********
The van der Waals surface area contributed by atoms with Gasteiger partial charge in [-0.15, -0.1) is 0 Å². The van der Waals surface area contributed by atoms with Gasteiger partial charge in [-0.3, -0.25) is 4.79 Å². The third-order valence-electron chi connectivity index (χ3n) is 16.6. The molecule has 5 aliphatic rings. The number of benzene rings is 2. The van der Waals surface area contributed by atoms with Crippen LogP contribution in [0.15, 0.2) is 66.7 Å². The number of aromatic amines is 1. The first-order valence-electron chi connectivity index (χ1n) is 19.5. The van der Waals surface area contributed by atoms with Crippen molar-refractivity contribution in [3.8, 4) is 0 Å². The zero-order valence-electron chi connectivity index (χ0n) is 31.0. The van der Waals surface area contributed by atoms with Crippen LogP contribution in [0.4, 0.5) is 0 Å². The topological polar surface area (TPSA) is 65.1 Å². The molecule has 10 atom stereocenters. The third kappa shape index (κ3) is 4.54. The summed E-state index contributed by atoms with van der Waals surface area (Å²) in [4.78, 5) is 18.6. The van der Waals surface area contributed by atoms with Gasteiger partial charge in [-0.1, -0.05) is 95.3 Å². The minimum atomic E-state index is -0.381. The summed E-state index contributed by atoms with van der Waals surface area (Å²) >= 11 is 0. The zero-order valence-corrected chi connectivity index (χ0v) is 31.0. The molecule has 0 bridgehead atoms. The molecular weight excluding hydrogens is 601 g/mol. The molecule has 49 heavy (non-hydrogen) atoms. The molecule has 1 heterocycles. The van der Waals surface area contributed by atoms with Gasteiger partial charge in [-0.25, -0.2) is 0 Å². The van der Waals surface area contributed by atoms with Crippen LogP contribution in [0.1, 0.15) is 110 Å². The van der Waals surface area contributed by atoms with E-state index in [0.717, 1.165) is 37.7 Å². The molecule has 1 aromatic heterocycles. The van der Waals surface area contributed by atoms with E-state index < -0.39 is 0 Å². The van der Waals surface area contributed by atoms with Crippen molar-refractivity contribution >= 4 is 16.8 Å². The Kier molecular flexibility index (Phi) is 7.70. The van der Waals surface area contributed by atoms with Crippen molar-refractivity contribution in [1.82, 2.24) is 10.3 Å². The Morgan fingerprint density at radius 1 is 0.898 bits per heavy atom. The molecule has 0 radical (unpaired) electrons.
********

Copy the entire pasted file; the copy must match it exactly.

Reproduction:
The van der Waals surface area contributed by atoms with Gasteiger partial charge in [-0.15, -0.1) is 0 Å². The van der Waals surface area contributed by atoms with Gasteiger partial charge in [-0.3, -0.25) is 4.79 Å². The third-order valence-electron chi connectivity index (χ3n) is 16.6. The molecule has 5 aliphatic rings. The number of benzene rings is 2. The van der Waals surface area contributed by atoms with Crippen LogP contribution in [0.15, 0.2) is 66.7 Å². The number of aromatic amines is 1. The first-order valence-electron chi connectivity index (χ1n) is 19.5. The van der Waals surface area contributed by atoms with Crippen molar-refractivity contribution in [3.8, 4) is 0 Å². The zero-order valence-electron chi connectivity index (χ0n) is 31.0. The van der Waals surface area contributed by atoms with Crippen LogP contribution in [0.4, 0.5) is 0 Å². The topological polar surface area (TPSA) is 65.1 Å². The molecule has 10 atom stereocenters. The third kappa shape index (κ3) is 4.54. The summed E-state index contributed by atoms with van der Waals surface area (Å²) in [4.78, 5) is 18.6. The van der Waals surface area contributed by atoms with Gasteiger partial charge in [-0.1, -0.05) is 95.3 Å². The minimum atomic E-state index is -0.381. The summed E-state index contributed by atoms with van der Waals surface area (Å²) >= 11 is 0. The zero-order valence-corrected chi connectivity index (χ0v) is 31.0. The molecule has 0 bridgehead atoms. The molecular weight excluding hydrogens is 601 g/mol. The molecule has 49 heavy (non-hydrogen) atoms. The molecule has 1 heterocycles. The van der Waals surface area contributed by atoms with Gasteiger partial charge in [-0.25, -0.2) is 0 Å². The van der Waals surface area contributed by atoms with Crippen LogP contribution in [0.1, 0.15) is 110 Å². The van der Waals surface area contributed by atoms with E-state index in [0.717, 1.165) is 37.7 Å². The molecule has 1 aromatic heterocycles. The van der Waals surface area contributed by atoms with E-state index < -0.39 is 0 Å². The van der Waals surface area contributed by atoms with Crippen molar-refractivity contribution >= 4 is 16.8 Å². The Kier molecular flexibility index (Phi) is 7.70. The van der Waals surface area contributed by atoms with Crippen molar-refractivity contribution in [1.82, 2.24) is 10.3 Å². The Morgan fingerprint density at radius 1 is 0.898 bits per heavy atom. The molecule has 0 radical (unpaired) electrons.